Many thanks to the Fraser Institute for giving me another chance to work with Dr. McKitrick.

7 Comments

  1. Tom, good for you and Ross for writing on this.

    I have to admit that so far I’ve really only skimmed the paper. One thing I believe could be added is a discussion of free riding and the assumed free rider rate. This is hard to find in the Ontario CDM context but I believe an initial assumption of ~ 35% is quite common. This IMO is quite low. A few years ago I was in a meeting with a Union Gas CDM person and I asked him what their finding had been. He said 52%. The lower the free rider assumption, the easier it is to justify CDM expenditures …

    As for conservation being the panacea for rising rates, we know that can’t apply if everyone conserves. If say 90% of costs are fixed, everyone conserved 10% and costs/rates were immediately rebalanced, everyone would save 1%.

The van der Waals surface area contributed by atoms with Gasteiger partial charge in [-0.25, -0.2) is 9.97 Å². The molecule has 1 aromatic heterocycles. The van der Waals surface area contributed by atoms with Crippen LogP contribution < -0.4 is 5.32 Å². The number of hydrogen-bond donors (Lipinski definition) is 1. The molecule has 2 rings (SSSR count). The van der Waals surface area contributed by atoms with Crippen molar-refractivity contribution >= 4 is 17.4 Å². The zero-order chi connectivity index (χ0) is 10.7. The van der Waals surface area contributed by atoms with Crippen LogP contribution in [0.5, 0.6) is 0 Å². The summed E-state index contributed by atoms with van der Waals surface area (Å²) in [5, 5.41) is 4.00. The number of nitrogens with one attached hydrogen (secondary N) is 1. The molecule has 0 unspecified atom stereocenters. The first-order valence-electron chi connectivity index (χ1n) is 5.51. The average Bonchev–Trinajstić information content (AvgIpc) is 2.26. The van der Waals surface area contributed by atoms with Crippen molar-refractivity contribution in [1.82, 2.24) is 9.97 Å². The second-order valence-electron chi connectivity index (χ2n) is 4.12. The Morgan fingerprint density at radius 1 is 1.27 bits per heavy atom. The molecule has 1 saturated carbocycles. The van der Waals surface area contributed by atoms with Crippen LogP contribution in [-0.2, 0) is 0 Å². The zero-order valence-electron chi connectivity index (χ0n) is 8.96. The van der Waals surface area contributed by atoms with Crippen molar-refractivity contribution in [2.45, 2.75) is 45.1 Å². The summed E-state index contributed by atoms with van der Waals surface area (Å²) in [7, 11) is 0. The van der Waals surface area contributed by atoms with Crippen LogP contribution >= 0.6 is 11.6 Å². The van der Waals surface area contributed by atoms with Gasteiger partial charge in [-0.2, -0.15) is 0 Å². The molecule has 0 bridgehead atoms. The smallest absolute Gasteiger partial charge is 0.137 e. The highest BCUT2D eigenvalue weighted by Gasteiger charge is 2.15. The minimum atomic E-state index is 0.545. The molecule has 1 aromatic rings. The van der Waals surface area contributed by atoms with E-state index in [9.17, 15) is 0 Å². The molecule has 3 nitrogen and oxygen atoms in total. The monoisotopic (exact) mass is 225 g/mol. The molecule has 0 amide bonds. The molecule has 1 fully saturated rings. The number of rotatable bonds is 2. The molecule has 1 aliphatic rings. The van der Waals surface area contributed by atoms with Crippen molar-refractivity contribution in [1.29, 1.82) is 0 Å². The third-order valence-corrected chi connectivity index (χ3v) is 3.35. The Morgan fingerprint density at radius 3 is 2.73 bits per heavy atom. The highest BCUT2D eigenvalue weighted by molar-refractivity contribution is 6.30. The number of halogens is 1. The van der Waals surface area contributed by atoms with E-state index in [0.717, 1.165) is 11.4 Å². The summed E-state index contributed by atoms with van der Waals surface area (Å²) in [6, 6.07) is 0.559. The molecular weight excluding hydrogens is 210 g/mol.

• Wading through the mountains of justification produced by the Ontario government’s conservation bureaucrats and their high-priced consultants, they usually wave away serious consideration of free ridership by claiming massive “spillover” — customers investing in non-subsidized DSM because the subsidy programs opened their eyes to benefits they would not have understood. If there was any interest by official Ontario in understanding objectively the costs and benefits of conservation programs, these various factors could be measured. While consultants are directed, as part of the Evaluation, Monitoring and Verification process, to ensure that their findings confirm that DSM is cost effective, I am not confident that we will get closer to the real story.